The endless room for creativity in fiction makes it difficult to bind it to a definitive set of rules.
It's really important to have this kind of representation for our culture, because there's not a lot of it out there.
What if Circe could tell her own version of the story? Madeline Miller explores this possibility within her novel Circe: a story that transcends just a simple rewriting of The Odyssey.
As I’ve gotten older, busier, and generally more stressed, I’ve noticed something sad about myself: I seldom read for fun anymore. When I was a growing up in the truly riveting hubbub of Morro Bay, California I would make a conscious effort to sit myself down and read a gosh darn novel or even just … Continue reading Finding Time to Read for Fun
Oh what soft sweet merriment That carries with it such a beauteous glint In the hearts of all those who feel its wonder To cross their paths to make them ponder On the love that dwells In their souls as deep as wishing wells Upon silken soft delight Oh these creatures of the light! Reflected … Continue reading Artwork: Baby Birds
Teachers always told me to write like Hemingway. With that lesson in mind, I feel the need to preface what follows: I apologize for, amongst other things, my long-windedness, loquacious garrulousness, bombastic verbosity, rambling blabbiness, general predisposition towards being voluble, and distaste of the laconic and brusque. Chiefly, I apologize for possessing a thesaurus. One eleventh … Continue reading On Brevity, in Writing
A pop, a rattle and a shake. I hear the all too familiar sounds. Pop, rattle and shake She’s attempting it again. Pop, rattle and shake. Another bottle. Week after week it is the same routine: break-up, get back together and break-up again. I run to the usual location, the bedroom closet, hoping it’s not … Continue reading Short Story: Attempts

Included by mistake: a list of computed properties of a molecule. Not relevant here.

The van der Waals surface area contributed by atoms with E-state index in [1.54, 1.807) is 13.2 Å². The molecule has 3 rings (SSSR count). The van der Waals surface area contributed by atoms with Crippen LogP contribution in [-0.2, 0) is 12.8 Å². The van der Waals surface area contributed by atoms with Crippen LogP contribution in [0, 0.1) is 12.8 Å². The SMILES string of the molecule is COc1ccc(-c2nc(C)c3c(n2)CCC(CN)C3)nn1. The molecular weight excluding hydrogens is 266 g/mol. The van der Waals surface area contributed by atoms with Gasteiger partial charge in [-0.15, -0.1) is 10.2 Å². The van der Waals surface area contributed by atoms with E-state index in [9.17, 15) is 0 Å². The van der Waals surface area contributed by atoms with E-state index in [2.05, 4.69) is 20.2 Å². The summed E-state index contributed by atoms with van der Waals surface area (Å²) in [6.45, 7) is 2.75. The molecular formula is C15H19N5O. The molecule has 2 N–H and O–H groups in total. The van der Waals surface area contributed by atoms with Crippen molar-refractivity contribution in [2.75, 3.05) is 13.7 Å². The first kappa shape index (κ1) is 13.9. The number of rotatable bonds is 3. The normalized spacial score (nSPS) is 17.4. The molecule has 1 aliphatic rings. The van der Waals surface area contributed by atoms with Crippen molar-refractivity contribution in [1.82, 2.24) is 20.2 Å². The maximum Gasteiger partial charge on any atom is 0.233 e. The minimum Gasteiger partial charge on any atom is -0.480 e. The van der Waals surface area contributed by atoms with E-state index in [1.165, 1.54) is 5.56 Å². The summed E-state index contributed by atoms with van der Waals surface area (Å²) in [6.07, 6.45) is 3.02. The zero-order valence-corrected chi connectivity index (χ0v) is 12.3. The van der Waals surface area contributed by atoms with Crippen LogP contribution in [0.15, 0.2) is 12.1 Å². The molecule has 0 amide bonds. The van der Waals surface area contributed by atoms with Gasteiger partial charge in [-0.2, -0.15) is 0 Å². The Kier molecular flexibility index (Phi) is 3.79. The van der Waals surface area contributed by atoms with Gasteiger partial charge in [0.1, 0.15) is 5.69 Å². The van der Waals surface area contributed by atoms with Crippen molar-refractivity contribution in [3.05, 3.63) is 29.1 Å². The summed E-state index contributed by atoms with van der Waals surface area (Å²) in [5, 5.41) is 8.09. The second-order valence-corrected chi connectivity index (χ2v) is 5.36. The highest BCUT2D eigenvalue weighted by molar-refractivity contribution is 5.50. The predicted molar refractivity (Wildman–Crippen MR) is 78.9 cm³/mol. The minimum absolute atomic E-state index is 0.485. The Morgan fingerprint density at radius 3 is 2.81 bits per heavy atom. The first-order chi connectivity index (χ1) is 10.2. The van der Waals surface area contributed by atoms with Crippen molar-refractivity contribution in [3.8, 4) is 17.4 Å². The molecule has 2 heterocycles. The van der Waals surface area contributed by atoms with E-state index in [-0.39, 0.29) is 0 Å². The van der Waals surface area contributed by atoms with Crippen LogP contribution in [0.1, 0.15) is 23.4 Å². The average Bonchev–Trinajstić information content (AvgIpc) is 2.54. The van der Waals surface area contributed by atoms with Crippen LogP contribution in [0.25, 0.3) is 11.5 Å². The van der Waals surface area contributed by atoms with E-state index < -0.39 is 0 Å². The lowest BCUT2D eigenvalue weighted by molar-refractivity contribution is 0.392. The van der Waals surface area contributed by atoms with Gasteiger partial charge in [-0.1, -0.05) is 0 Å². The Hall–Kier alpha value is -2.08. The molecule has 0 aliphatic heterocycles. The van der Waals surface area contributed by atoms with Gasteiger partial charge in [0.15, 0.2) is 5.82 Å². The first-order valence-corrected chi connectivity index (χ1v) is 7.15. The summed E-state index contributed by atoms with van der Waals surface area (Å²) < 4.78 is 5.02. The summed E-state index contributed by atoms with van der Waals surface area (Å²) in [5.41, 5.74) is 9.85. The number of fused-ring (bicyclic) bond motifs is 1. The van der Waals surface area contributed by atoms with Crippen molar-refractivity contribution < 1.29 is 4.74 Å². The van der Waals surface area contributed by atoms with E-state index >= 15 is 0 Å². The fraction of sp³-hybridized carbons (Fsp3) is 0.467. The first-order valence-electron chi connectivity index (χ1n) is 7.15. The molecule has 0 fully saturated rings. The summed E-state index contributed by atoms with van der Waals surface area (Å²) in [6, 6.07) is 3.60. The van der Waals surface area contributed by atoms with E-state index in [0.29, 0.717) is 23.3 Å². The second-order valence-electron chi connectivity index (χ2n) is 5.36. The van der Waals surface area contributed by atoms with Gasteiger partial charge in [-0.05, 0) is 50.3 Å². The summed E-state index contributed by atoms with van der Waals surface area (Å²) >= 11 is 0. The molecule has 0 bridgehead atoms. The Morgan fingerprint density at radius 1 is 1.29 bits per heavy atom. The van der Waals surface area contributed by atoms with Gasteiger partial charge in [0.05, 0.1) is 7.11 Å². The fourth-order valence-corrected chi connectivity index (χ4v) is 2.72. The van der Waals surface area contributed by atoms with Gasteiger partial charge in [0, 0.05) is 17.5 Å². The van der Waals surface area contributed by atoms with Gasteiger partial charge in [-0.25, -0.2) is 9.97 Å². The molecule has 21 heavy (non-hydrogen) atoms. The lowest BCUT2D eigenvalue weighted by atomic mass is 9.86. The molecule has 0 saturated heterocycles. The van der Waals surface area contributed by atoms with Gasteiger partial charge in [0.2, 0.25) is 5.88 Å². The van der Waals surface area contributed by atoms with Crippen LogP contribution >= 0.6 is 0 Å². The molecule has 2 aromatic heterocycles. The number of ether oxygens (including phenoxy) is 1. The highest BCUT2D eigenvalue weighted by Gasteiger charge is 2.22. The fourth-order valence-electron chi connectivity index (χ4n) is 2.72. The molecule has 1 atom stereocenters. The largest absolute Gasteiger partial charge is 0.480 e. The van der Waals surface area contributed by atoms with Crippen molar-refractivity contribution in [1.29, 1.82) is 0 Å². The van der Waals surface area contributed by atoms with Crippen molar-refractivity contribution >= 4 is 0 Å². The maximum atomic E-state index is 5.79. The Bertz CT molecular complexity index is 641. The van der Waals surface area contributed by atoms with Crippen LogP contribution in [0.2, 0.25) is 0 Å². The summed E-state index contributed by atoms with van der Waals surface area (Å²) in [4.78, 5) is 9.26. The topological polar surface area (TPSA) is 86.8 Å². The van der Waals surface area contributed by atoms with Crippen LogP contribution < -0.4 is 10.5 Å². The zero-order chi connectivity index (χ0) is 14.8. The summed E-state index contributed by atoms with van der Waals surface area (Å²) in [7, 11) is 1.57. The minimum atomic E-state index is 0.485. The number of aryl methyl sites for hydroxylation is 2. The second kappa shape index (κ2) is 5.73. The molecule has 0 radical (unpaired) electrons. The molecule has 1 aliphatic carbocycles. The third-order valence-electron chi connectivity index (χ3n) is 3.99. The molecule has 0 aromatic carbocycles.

The trees are wet. Joey can see this through the small window of his room. For hours he has been roving, mentally, across the moist pavement and stilled cars outside. The sun is rising now, dragging itself out of its bed of clouds; soon its malignant rays will be creeping up his wrinkled sheets. Picture … Continue reading Short Story Excerpt: Harper
Ritsa watched the witches gather. The yew forest behind the hills bordered an absurd shade of green and were scattered with wildflower growths from the spring, which trilled with laughter in the warm dusk breeze. In a small valley within it there was dirt—a great brown clearing of soft decay that felt the absence of … Continue reading Short Story: The Beltane Fire
While it’s easy to forget stories, their details, characters, and perhaps even the imagery so painstakingly created for the page, it’s unnervingly difficult to forget the impression it leaves upon you. Cold, slippery, and often creeping into your thoughts long after the story itself has been filed away and stored in memory, old emotions from … Continue reading Artwork: Whose woods these are I think I know…